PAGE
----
Deep Trekker Submersible Cameras Take Inspection to New Depths

Submersible cameras can inspect and clean tanks and towers – no water drainage required

Deep Trekker Submersible Cameras Take Inspection to New Depths

 The Deep Trekker submersible drone camera, shown here in a water tower, can “fly” through water via remote-controlled thrusters and dive as deep as 500 feet.

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About four years ago, the operator of a cogeneration plant in a medical center in Houston wanted to inspect the epoxy paint inside a massive 9 million-gallon, chilled-water storage tank. Only one problem: The logistics of moving the required equipment to the top of the tower, coupled with using a scuba diver at that depth, posed cost and liability concerns.

But OLC Services, which inspects and cleans tanks and vessels — primarily HVAC cooling towers at commercial buildings and similar systems at industrial plants — provided a solution: a DTG2 submersible inspection camera made by Deep Trekker. (The DTG2 has since been replaced with a next-generation version called the DTG3).

“We went in with a control tether line and took the camera straight down to the bottom of the tank,” says Shelby Howell, vice president of operations and engineering at OLC, a division of Houston-based SWS of Texas Inc.

“Then we guided it along the bottom and used a sample grabber to collect some of the sediment at the bottom, then came right up. The whole operation took only about an hour. This unit is one of the most remarkable and versatile remote-operated vehicles I’ve ever run across.”

That particular job didn’t require draining the cooling tank, which underscores why OLC (which stands for “online cleaning”) owns three Deep Trekker cameras. Two are three-wheel crawler cameras: a DT640 with rubber wheels and a DT640 with magnetic wheels that enable it to climb metal walls in tanks, ships and the like. The third is the aforementioned DTG2, which can “fly” through water via remote-controlled thrusters and dive as deep as 500 feet, he says.

“It’s the most innovative underwater-inspection vehicle I’ve ever seen,” he says.

No confined-space entry

Established in 2015, OLC — which primarily serves customers in Texas — has invested nearly $55,000 in the three machines. The battery-powered machines allow the company to serve a variety of customers.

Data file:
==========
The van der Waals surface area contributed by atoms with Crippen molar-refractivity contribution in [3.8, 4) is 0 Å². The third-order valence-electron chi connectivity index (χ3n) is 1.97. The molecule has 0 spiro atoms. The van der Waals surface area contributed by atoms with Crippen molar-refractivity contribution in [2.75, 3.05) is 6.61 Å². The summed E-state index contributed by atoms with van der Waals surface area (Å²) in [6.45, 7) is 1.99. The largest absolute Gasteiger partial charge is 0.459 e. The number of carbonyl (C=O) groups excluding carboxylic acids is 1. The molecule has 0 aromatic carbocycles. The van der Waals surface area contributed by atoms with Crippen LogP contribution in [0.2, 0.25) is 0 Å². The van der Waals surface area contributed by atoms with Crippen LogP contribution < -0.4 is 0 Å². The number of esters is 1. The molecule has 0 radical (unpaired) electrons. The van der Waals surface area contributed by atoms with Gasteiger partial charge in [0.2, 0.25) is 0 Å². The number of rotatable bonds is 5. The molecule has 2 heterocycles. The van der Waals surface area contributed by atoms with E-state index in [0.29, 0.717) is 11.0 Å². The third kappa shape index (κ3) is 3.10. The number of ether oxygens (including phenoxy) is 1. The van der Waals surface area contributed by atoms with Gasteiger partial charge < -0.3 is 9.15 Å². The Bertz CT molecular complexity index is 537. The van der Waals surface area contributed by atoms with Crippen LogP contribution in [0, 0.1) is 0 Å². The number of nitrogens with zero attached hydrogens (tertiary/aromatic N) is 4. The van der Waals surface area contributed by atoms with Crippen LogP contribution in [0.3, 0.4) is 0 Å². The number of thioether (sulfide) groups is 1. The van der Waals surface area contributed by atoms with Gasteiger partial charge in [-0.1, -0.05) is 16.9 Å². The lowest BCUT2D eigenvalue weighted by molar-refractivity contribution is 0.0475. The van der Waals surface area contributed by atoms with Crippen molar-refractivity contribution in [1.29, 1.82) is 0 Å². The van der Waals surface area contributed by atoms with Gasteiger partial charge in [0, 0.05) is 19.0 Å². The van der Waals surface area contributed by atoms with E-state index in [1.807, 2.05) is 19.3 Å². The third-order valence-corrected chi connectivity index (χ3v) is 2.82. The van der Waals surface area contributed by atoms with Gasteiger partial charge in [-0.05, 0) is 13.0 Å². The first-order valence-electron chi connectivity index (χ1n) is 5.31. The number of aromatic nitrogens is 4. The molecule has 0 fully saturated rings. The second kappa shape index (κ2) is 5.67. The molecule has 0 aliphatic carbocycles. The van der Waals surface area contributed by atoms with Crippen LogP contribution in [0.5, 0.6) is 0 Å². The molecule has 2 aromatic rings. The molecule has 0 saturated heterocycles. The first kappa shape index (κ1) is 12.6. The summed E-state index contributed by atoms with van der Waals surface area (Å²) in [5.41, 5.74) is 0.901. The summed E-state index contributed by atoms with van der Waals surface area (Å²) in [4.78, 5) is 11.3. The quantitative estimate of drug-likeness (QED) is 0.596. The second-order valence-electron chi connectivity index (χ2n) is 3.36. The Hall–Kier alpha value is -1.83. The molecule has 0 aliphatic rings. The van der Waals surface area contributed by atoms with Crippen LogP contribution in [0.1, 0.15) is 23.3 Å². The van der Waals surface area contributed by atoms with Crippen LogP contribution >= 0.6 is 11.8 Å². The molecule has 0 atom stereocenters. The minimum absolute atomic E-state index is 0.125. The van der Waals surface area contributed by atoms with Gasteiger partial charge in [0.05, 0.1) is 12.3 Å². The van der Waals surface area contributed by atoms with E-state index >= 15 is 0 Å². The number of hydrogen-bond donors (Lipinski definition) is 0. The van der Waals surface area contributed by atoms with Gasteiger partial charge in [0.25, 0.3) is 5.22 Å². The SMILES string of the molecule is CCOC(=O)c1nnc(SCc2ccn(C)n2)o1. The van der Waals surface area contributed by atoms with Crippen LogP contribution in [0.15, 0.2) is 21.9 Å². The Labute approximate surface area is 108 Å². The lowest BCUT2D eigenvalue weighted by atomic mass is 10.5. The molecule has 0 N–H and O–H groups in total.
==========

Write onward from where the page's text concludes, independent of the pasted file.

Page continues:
As an example, Howell cites fire water tanks commonly found in plants and commercial businesses. The tanks require periodic inspections to determine if there’s corrosion, too much sediment buildup and so forth.

The Deep Trekker cameras offer two competitive advantages: They virtually eliminate the need for confined-space entry, and they can perform inspections without draining water from tanks or vessels and refilling them — two time-consuming and expensive processes, he notes.

“We can do an inspection in 30 to 40 minutes, which is much faster than if a tank had to be drained. Draining a large cooling tank could take four to eight hours and a small one might take two to three hours — and then there’s refilling time, too.”

Another advantage: No need for confined-space entry by divers.

“These machines provide us with a very efficient process that greatly simplified the logistics of inspecting a tank filled with water,” Howell adds. “It’s very economical to drop these cameras into tanks and it doesn’t disrupt the owner’s operations, either. That’s huge because most of them can’t shut down without causing major financial issues.”

Conserving water

In addition, eliminating the need to drain tanks saves water — no small issue in an area where water is a scarce resource and costs anywhere from $10 to $13 per 1,000 gallons.

“We don’t want to waste a valuable resource,” Howell says. “And we don’t want to tie up their personnel, and they don’t run the risks associated with confined-space entry.”

Furthermore, the machines help OLC generate business by making tank inspections faster and easier — and less risky.

“The costs of these camera inspections are relatively low, which makes our service competitive and attractive to customers,” he says. “So they help us make more money.”

The cameras are very versatile, too. The DTG2 also can retrieve small items with an optional, pincer-style “grabber-arm.” And along with performing inspections, the DT640 — which can operate at depths down to 164 feet — comes with a dual-intake vacuum-head kit that sucks up debris from tanks via a hose and a vacuum pump, Howell explains.

Versatile moneymakers

As an example of the machines’ versatility, Howell points to water-towers inspections, which often reveal debris that must be removed to meet potable water standards. An OLC employee can carry the lightweight DT640 in a backpack up to the top of a tower, lower it into the tower for an inspection and then guide it as it sucks up tank sediment and other debris, he explains.

The machine also can be equipped with optional attachments that perform functions like pressure washing, bulldozing and more.

“We’ve even used the DT640 to inspect the exteriors of ships and barges for marine growth,” Howell adds. “Barnacles and other marine growth can cost companies a lot of money because they slow down ships and barges. They also increase fuel consumption, compared to if their hulls are clean.

“I selected these machines because I’m very practical. I used to be a cowboy, so I’ve learned how to make do in a lot of different situations. As such, I appreciate innovation — and these machines eclipse anything else on the market.

“They’re moneymakers, too. They give us capabilities people are looking for, but don’t know about.” 


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